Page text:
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NY Troopers Win Objectively Reasonable Jury Instruction Appeal

By Robyn Hagan Cain | Last updated on

The Second Circuit Court of Appeals affirmed a judgment in favor of two New York State Troopers this week, finding that the district court did not err in instructing the jury to consider whether the Troopers’ actions were objectively reasonable.

John Terranova, Devin Baldwin, and Lamar Oliver (the Bikers) sued New York State Troopers Raphael Torres and Aaron Riley (the Troopers), claiming that the Troopers violated their Fourth Amendment rights to be free from unreasonable seizure through the use of excessive force.

In the incident that prompted the lawsuit, Riley received reports that motorcyclists -- presumably Nicholas Terranova, Kyle Figueroa, Baldwin, and Oliver -- were speeding and driving erratically; he enlisted Torres to help him stop the motorcyclists if they returned. After the Bikers passed Riley, Torres slowed traffic to stop them.

When Baldwin was approximately 15-20 feet from Figueroa, a BMW that had been stopped in the center lane abruptly moved into the left lane, and Baldwin collided with that vehicle. Nicholas Terranova drove into the median to avoid the collision, and came to stop on the grass. Oliver, who was behind Terranova, also drove into the median and jumped off his motorcycle. Oliver's unmanned motorcycle struck Terranova in the chest, and Terranova died from the injuries.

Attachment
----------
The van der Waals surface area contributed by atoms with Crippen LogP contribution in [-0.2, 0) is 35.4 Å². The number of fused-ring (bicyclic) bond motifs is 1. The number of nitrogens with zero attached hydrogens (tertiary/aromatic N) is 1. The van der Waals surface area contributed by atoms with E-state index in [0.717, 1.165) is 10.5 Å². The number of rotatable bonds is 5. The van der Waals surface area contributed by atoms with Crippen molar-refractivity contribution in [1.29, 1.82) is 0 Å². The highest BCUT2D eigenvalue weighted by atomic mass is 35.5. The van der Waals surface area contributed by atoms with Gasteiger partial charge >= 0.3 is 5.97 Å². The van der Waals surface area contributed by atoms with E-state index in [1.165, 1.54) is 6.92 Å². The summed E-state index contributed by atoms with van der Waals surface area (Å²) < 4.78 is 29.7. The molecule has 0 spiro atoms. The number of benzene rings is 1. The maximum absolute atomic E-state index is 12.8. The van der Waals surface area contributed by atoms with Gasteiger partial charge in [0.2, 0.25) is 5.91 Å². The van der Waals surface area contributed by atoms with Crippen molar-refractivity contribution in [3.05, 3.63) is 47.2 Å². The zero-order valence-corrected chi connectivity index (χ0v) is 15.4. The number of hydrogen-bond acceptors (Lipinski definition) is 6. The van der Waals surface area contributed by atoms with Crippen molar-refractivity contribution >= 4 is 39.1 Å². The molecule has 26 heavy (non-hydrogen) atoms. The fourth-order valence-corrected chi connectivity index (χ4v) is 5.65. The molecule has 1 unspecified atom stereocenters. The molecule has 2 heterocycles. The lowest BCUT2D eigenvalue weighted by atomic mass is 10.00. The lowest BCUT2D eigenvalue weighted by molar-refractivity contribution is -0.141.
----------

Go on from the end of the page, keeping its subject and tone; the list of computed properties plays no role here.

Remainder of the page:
The Bikers filed a civil rights action seeking damages for Fourth Amendment violations, claiming that they were seized without justification and that the Troopers used excessive force.

The Bikers wanted the jury instructions in the case to include a "deadly force" instruction. While the district court initially considered the idea, it ultimately instructed jurors that they were to decide whether the force used was objectively reasonable, and specified the various factors that might affect that determination. The jury ruled for the Troopers, and the Bikers appealed.

Monday, the Second Circuit Court of Appeals concluded that, absent evidence that the use of force was highly likely to have deadly effects, a jury instruction regarding justifications for the use of deadly force is inappropriate, and the usual, "objectively reasonable" instruction regarding the use of excessive force is adequate.

If you're pressing a court for a deadly force jury instruction rather than an objectively reasonable instruction, brush up on the Supreme Court's Garner v. Tennessee decision. If the use of force in your case was not "highly likely" to have deadly effects, you'll probably be stuck with the objectively reasonable standard.

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